If you’ve kept up with any of the reports on methods of achieving inner peace, tranquility, reducing anxiety, relieving trauma, or modifying destructive behavior, it’s likely you’ve heard somewhere of the mindfulness method. Jon Kabat-Zinn was the first researcher to make the concept of mindfulness popular in the United States after penning several books based on his experience of conducting the Stress Reduction Clinic at the University of Massachusetts Medical Center. Unfortunately, he makes only a very brief appearance in Robert Beemer’s 101-minute documentary, The Mindfulness Movement.
While it’s true that film has the ability of bringing personal anecdote to life through on-camera interviews that would most likely prove dull in a non-fiction book, The Mindfulness Movement is practically all anecdote. It’s affirming to hear about the success of a number of semi well-known people and not so well known people in finding a practice that helped their specific troubles and symptoms, like panic disorders, chronic feelings of alienation, meaninglessness, or out-of-control anger—often the result of post-traumatic stress disorder. However, the problem with The Mindfulness Movement is that it is structured nearly entirely as a series of vignettes with one person after another relating the benefits they’ve obtained from their practice. The presentation of a hodge-podge of interviews and mindfulness workshops don’t provide much indication of a national or international movement.
Among those interviewed are Jewel Kilcher, singer/songwriter; Dan Harris, broadcast news presenter; and George Mumford, a former NBA hopeful, who now teaches mindfulness to the players on a couple of NBA teams. Certainly, there is value in placing the spotlight on these and other people, who overcame personal difficulty by embarking on voyages toward mindfulness and away from destructive habits like drug abuse, or who found mindfulness practice as a way to find the mental space to overcome unhappy lives of homelessness by building lifestyles that reflect balance and self-sufficiency. The problem is that there’s no depiction of the journey. Their stories are told as facilely as a before and after advertisement for a weight loss program.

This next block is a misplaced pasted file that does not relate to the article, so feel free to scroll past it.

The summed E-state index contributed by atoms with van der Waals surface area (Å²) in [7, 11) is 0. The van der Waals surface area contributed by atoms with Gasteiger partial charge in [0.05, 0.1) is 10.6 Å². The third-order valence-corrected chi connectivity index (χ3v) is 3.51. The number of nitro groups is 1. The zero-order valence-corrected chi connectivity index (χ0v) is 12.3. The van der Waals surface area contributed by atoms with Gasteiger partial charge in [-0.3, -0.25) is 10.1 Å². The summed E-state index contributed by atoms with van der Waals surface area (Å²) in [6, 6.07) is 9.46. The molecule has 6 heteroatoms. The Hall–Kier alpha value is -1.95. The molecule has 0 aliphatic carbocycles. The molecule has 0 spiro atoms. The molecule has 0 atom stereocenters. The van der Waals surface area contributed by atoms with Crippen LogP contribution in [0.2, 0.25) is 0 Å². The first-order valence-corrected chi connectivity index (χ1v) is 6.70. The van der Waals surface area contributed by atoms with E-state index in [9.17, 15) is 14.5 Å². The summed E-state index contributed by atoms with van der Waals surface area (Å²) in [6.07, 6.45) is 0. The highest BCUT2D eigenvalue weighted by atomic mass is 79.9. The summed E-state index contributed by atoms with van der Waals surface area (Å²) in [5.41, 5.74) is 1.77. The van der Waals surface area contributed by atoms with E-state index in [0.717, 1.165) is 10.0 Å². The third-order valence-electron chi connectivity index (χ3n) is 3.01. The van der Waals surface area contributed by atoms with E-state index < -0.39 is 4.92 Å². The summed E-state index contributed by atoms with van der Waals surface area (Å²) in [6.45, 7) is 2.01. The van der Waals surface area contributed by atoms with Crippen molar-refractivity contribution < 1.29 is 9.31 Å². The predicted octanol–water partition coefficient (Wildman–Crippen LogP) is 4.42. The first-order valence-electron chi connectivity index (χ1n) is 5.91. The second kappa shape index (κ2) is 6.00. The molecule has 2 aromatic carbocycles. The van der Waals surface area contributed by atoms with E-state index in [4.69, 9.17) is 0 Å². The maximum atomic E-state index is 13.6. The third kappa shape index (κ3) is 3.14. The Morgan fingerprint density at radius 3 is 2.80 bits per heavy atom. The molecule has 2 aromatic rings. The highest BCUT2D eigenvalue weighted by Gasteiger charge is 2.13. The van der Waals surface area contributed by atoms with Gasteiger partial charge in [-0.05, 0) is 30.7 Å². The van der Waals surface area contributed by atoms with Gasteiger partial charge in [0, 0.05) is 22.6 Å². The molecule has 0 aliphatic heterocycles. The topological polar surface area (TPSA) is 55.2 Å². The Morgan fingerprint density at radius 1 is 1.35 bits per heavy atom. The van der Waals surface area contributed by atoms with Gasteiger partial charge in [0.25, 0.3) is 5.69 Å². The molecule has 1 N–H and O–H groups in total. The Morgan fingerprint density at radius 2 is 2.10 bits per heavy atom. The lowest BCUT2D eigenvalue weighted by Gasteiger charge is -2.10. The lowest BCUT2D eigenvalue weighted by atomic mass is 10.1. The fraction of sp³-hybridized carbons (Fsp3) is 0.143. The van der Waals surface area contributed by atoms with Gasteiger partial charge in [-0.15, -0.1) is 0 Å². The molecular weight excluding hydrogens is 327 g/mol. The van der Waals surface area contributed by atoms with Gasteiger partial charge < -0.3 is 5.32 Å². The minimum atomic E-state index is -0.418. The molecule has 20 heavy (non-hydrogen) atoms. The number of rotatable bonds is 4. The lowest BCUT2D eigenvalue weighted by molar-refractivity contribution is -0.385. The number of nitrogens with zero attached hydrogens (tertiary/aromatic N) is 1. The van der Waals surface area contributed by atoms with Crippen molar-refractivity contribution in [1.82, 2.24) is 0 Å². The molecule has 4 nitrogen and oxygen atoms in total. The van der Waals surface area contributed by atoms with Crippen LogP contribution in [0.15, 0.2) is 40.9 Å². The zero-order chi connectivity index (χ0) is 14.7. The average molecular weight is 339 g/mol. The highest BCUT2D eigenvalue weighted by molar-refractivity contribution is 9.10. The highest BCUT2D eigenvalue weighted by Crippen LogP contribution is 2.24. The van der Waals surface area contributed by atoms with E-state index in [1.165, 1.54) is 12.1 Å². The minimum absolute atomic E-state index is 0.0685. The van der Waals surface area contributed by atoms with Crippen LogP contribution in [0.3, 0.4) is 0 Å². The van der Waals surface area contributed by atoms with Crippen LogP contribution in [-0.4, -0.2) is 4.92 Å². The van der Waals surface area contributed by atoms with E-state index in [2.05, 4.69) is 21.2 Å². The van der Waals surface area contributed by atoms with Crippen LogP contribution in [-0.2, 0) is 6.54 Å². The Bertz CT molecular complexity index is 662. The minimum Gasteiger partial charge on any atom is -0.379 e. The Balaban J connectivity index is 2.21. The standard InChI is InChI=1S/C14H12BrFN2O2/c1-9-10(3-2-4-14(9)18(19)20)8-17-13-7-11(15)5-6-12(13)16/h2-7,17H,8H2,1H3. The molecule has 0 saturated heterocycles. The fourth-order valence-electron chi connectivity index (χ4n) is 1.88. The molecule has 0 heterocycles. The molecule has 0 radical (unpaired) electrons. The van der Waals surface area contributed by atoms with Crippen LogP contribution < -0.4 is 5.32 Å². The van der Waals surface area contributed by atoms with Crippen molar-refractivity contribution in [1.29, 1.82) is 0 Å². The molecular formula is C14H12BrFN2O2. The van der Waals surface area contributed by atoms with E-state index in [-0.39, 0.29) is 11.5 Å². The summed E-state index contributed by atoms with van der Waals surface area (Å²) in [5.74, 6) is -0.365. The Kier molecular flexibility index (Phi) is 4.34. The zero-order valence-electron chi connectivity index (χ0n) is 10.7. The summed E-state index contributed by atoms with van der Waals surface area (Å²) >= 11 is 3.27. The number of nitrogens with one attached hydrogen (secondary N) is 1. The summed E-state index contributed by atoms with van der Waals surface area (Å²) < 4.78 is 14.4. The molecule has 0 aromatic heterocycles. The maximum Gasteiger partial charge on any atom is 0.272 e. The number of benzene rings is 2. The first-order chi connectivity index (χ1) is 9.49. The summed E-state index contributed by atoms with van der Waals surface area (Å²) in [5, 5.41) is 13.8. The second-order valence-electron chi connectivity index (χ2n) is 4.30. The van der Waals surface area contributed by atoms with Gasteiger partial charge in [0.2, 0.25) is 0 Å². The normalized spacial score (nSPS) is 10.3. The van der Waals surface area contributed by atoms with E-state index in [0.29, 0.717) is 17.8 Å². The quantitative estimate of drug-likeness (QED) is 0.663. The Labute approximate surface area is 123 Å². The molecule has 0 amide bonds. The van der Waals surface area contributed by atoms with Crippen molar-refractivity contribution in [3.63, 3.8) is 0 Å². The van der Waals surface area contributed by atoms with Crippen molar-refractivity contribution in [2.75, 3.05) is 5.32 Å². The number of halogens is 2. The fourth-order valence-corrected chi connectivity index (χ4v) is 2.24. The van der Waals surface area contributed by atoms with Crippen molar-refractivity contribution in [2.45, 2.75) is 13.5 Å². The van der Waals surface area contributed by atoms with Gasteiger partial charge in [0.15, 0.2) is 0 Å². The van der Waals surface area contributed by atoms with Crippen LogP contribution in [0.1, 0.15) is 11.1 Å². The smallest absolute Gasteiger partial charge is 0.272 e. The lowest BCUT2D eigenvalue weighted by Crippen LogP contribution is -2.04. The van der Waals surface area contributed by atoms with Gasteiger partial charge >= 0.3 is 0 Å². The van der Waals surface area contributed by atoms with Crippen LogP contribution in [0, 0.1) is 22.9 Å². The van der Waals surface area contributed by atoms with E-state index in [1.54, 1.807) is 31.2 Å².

There are also vignettes that depict the use of mindfulness in helping prisoners, police officers, disease sufferers, and others that find themselves in high stress environments or circumstances. Once again, the film only examines these mindfulness workshops superficially. If the practice can have such a profound effect, it surely is worth more than a series of cinematic sound bites. Additionally, if you are using the medium of film to communicate, it would be logical to exploit some of its unique properties. Aiming your camera at a group of people in meditative-like postures isn’t the most creative use of its potential.
Perhaps the greatest weakness of The Mindfulness Movement is that the final 30-minutes or so transitioned from superficiality to confusion. We’re introduced to several organizations that operate mindfulness programs, but we’re also privy to workshops that seem closer to meditation than mindfulness. And as I stated before, there is a significant difference, but it is given short shrift in the documentary. The subject matter seems to go even farther afield when we’re presented with a workshop where participants use technology that purports to provide neurobiofeedback that can be accomplished on one’s own rather than has been the more standard treatment of a trained practitioner with some rather sophisticated equipment.
Neurobiofeedback is quite a different method than the standard mindfulness practice. Why it was included in the documentary is a mystery to me unless it was a convenient way to allow the film to achieve feature length status (a convenient way to rationalize offering viewers the opportunity to purchase a DVD of the film suitable for their local organizations and institutions). Unfortunately, quantity doesn’t equal quality. And repetition of the message that mindfulness is a safe, rewarding way to find inner peace isn’t likely to help embed the idea into the viewer’s mind. It’s more likely to cause her or him to numb out after an hour or so.